(Mr Broadbent) I think it is working better now. We have tightened up a lot. The guarantee system was loosened somewhat in the mid 1990s as part of a continuing debate within the organisation to balance revenue security with compliance costs. In retrospect that loosening went a bit far and we have now tightened it up again. As a control mechanism its usefulness is material but limited. We cannot rely wholly on guarantees for several reasons. One is that the guarantees are not big enough to cover serious organised fraud. Secondly, because the person who gives the guarantee may not be the person who is at fault. It is always quite a decision to call in a guarantee from an innocent party.
26. According to paragraph 1.15 when they were set up they were intended to cover occasional or minor losses and they were set at the level of a single shipment, which I think it says elsewhere in the Report somewhere between £20,000 for beer, £100,000 for spirits. Yet on paragraph 1.19 the most astonishing figure, I have to say, was the £350 million worth of losses which occurred at one warehouse. Would I be right in assuming that that warehouse operator or owner or whoever their guarantee was for £100,000 or £80,000?
(Mr Broadbent) I do not know what the warehouse guarantee in that case was, it might range up to £1 million. You are right, that was the point I was also trying to get at. To over-rely on a guarantee is foolhardy because you cannot ask for the guarantee to cover the full amount of the revenue.
27. These days are the guarantees set at a higher level?
(Mr Broadbent) The guarantees are set largely in percentage terms relative to the value of the goods moving through, up to about £1 million. £1 million is a large amount of money and I think it is sufficient to do what the guarantee should do, which is to deter the casual law breaker and significantly encourage very rigorous controls by the warehouse keepers. It is not an absolute guarantee against fraud.
28. Presumably that deterrence is undermined in many cases when prosecutions do not appear on the horizons? Warehouse operators get an indemnity to cooperate with your officials. Obviously it was a fairly lax regime until recently, 53 per cent of the total amount we are talking about were covered by indemnities, do you still use indemnities?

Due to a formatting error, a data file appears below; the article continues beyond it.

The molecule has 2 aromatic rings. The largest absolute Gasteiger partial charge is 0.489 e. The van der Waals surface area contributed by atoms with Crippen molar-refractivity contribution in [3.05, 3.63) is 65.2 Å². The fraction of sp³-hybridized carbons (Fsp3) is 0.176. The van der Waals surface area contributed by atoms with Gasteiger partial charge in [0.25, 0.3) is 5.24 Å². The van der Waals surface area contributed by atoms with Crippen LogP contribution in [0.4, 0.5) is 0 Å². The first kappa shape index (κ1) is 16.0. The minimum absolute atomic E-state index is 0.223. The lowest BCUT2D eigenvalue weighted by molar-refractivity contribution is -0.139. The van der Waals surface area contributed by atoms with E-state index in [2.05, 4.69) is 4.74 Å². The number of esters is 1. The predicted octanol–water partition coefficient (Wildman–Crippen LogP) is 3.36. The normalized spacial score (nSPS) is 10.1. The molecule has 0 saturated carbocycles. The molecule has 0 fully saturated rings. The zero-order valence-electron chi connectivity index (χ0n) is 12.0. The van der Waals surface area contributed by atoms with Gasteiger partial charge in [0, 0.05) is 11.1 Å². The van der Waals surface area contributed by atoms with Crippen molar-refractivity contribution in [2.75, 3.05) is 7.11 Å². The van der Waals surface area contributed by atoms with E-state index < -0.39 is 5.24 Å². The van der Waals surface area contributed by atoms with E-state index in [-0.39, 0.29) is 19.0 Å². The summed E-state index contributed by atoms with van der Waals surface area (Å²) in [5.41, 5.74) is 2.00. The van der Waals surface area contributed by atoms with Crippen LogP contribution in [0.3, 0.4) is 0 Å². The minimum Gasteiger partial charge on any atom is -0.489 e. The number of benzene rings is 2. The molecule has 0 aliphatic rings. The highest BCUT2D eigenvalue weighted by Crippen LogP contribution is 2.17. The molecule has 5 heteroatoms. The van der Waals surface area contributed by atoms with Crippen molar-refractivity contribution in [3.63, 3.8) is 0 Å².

(Mr Broadbent) We do still have indemnities to use if we need. Going back to the point I made to the Chairman, the control regime now introduced requires indemnities to be authorised in exactly the same way as letting a load run is authorised. For example, I would be consulted if an indemnity is in excess of £1 million. In fact so far this year no indemnities have been given, which tells you something about how much stricter our controls are.
29. Is it fair to say they are no longer your favoured method of getting cooperation?
(Mr Broadbent) I think it is more that the nature of the fraud has changed. I would have no hesitation using indemnities again if I was faced with a fraud where I needed the collaboration of a warehouse keeper. One thing I have to say is it is a particularly difficult fraud to tackle. This is partly why it took a little time, as you said, to be knocked on the head. It is particularly difficulty because at the point the load leaves the warehouse it is quite legal, you cannot show that the load is illegal until it is gone out of the warehouse. You are faced with a very, very particular problem, which requires a very, very particular way of tackling it. You are asking the warehouse keeper to cooperate so we can follow loads. That is why it took a little bit of time to pick this fraud and that is also why indemnities were used. We are using them less now not because we would not use them in a similar situation but because we do not face that particular fraud.